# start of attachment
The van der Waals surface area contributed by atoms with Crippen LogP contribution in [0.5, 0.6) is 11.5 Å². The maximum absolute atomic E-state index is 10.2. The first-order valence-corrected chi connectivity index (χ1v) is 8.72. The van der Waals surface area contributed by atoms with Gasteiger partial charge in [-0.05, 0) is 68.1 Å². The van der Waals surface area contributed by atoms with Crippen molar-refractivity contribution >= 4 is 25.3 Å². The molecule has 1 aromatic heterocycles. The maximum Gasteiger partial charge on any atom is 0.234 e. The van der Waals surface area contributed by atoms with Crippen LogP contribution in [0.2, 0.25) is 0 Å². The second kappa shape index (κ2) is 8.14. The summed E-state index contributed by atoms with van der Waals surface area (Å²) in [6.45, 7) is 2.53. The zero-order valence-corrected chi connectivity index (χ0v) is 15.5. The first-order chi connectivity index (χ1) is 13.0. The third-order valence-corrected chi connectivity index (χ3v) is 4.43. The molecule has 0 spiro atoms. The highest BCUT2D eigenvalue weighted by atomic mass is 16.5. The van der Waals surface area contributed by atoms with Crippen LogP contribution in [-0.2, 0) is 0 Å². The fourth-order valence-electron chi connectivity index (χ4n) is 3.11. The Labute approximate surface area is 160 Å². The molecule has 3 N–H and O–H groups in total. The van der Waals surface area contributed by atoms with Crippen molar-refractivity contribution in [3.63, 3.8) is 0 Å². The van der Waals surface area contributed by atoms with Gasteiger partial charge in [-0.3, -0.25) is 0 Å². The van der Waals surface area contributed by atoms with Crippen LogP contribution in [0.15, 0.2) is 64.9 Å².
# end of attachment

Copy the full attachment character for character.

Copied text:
The van der Waals surface area contributed by atoms with Crippen LogP contribution in [0.5, 0.6) is 11.5 Å². The maximum absolute atomic E-state index is 10.2. The first-order valence-corrected chi connectivity index (χ1v) is 8.72. The van der Waals surface area contributed by atoms with Gasteiger partial charge in [-0.05, 0) is 68.1 Å². The van der Waals surface area contributed by atoms with Crippen molar-refractivity contribution >= 4 is 25.3 Å². The molecule has 1 aromatic heterocycles. The maximum Gasteiger partial charge on any atom is 0.234 e. The van der Waals surface area contributed by atoms with Crippen LogP contribution in [0.2, 0.25) is 0 Å². The second kappa shape index (κ2) is 8.14. The summed E-state index contributed by atoms with van der Waals surface area (Å²) in [6.45, 7) is 2.53. The zero-order valence-corrected chi connectivity index (χ0v) is 15.5. The first-order chi connectivity index (χ1) is 13.0. The third-order valence-corrected chi connectivity index (χ3v) is 4.43. The molecule has 0 spiro atoms. The highest BCUT2D eigenvalue weighted by atomic mass is 16.5. The van der Waals surface area contributed by atoms with Crippen LogP contribution in [-0.2, 0) is 0 Å². The fourth-order valence-electron chi connectivity index (χ4n) is 3.11. The Labute approximate surface area is 160 Å². The molecule has 3 N–H and O–H groups in total. The van der Waals surface area contributed by atoms with Crippen molar-refractivity contribution in [3.63, 3.8) is 0 Å². The van der Waals surface area contributed by atoms with Gasteiger partial charge in [-0.3, -0.25) is 0 Å². The van der Waals surface area contributed by atoms with Crippen LogP contribution in [0.15, 0.2) is 64.9 Å².